The Foreign Investment in Real Property Tax Act ("FIRPTA") imposes tax withholding, reporting and record retention obligations on buyers ("transferees") of U.S. real property interests when the seller is a "foreign person," i.e. a nonresident alien, foreign corporation or other entity, etc. Withholding is required unless an exemption applies.
Some underwriters caution closers that they are typically not agents of the seller or the buyer for purposes of FIRPTA, while at the same time recognizing that closers sometimes do withhold and report or prepare exemption affidavit forms as part of the closing process. Closing instructions may contain provisions that the settlement agent is responsible for any applicable FIRPTA reporting.
FIRPTA withholding rates are among the many matters affected by the Protecting Americans From Tax Hikes Act of 2015 (the "PATH Act") which was signed into law on December 18, 2015. For transactions closing on or after February 16, 2016, Section 324 of the PATH Act changed some FIRPTA withholding rates. As of such date, applicable withholding rates are as follows:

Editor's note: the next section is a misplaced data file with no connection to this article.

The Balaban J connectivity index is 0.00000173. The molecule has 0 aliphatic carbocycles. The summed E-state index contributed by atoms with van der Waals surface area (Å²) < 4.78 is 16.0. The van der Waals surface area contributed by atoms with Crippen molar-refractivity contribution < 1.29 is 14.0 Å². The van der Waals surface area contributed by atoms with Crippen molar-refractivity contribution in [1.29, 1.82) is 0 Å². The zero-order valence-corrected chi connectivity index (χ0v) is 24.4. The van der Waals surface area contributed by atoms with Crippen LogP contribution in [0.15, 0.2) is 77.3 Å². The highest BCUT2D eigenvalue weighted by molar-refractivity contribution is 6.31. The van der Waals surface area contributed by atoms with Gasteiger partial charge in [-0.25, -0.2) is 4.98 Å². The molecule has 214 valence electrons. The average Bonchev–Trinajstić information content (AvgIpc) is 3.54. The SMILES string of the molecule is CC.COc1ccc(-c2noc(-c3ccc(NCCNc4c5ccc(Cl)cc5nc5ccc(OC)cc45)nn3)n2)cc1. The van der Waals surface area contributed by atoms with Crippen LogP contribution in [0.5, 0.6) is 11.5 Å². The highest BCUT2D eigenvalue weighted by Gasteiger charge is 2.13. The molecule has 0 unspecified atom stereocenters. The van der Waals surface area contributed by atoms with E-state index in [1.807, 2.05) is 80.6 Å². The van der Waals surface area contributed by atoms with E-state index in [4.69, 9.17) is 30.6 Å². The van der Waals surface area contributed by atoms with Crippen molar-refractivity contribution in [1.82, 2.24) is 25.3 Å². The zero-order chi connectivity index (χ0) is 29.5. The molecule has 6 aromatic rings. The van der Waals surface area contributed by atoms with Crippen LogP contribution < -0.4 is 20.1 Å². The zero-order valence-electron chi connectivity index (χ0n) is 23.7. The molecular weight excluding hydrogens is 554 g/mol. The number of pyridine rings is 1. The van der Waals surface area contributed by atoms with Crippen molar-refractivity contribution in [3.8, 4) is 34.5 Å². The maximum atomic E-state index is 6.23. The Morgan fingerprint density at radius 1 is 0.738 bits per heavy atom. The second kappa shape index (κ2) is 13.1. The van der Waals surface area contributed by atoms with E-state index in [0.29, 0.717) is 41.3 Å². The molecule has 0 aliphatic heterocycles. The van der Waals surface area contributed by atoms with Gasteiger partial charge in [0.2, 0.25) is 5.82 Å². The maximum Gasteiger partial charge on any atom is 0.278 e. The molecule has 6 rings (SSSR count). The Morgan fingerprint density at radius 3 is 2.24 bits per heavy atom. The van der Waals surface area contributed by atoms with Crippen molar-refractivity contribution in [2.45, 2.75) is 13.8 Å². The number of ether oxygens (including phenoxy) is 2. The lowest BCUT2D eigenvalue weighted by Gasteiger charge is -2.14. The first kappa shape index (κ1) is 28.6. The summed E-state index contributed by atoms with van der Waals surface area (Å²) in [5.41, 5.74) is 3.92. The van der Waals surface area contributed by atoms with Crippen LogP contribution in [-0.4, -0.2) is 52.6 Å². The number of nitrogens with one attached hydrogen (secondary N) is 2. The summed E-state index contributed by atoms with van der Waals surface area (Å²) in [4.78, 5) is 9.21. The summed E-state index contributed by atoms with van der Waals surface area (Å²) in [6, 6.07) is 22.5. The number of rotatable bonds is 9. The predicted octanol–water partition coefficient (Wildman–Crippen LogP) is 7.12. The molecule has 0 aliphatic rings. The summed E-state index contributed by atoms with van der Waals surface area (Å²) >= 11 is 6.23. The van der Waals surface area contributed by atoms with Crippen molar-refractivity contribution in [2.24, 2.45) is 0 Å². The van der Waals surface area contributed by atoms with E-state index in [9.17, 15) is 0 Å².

|Property||Amount Realized||Withholding Rate____|
|Not Transferee's Personal Residence*||Any||15% (Increased from 10%)|
|Transferee's Personal Residence*||Up to $300,000||0 (No Change)|
|Over $300,000 and up to $1,000,000||10% (No Change)|
|15% (Increased from 10%)|
To determine whether withholding is necessary, transferees may still rely on a Certification of Non-Foreign Status or affidavit signed under oath by the transferor/seller if the transferee does not have actual knowledge or notice that the information in the certificate or affidavit is false.
* Personal residence means the transferee or member of the transferee's family has definite plans to reside at the property at least 50% of the days the property is used by any person during each of the first two 12-month periods after closing.